59. In the first place, a case had been made out that the affected children have suffered denial and unwarranted limitation of their rights to health. The Charter provides in Article 14 for the children to enjoy the right to the highest attainable standard of health. Minimal access to health facilities, a lower level of contact with health promoting measures and medical assistance, and a lack of provision of primary and therapeutic health resources and programmes is inconsistent with respect for the child’s right to the highest attainable standard of health. African jurisprudence places a premium on both the right to health care and the right to the underlying conditions of health. In the Purohitcase [sic], the African Commission held that the right to health in the African Charter on Human and Peoples’ Rights includes the right to health facilities, access to goods and services to be guaranteed to all without discrimination of any kind.24 It has been confirmed that the underlying conditions for achieving a healthy life are protected by the right to health. Thus lack of electricity, drinking water and medicines amount to a violation of the right to health. The Zaire case,25 concerning Article 16 of the African Charter on Human and Peoples’ Rights, confirmed that the failure of the government of Zaire to provide the mentioned basic services amounted to an infringement of the right to health.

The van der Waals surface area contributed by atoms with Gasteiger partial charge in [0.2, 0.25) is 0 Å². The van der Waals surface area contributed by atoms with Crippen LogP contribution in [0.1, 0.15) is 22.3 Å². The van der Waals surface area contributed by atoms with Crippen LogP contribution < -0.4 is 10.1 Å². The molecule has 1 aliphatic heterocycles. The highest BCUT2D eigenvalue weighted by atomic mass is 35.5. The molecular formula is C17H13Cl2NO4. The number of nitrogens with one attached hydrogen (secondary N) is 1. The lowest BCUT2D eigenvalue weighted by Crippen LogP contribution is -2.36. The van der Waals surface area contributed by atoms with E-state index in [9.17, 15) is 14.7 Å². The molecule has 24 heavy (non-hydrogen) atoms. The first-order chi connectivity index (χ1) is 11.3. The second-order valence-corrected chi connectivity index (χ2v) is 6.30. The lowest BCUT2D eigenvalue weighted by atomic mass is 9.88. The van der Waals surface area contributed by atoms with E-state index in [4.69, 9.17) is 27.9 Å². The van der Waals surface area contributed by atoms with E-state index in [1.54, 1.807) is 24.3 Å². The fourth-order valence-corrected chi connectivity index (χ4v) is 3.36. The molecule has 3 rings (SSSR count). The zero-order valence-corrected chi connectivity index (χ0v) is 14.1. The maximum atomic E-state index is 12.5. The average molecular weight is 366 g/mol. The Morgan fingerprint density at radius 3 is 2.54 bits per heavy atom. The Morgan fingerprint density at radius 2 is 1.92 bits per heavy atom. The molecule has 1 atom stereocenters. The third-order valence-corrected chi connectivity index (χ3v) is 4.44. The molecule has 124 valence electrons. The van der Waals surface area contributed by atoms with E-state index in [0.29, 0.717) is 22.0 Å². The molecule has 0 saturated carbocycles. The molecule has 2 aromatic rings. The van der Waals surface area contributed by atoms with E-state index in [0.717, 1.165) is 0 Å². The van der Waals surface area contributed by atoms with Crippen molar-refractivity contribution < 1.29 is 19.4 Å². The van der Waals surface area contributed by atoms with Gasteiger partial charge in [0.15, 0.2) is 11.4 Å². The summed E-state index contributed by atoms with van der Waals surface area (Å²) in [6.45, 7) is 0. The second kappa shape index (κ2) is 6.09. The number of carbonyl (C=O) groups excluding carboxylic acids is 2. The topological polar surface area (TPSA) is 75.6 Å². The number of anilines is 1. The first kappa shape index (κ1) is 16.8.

60. In the communication regarding the children affected by the denial of their nationality and Kenyan identity, a case was made out that the State Party had violated in particular the right enshrined in Article 14(2)(b) (the duty to ensure the provision of necessary medical assistance and heath care to all children with the emphasis on the development of primary health care) and article 14(2)(c) (the duty to ensure the provision of adequate nutrition and safe drinking water). These provisions being similar in content to the equivalent provisions in the African Charter on Human and Peoples’ Rights, it can be deduced that the findings of the African Commission bear significant relevance.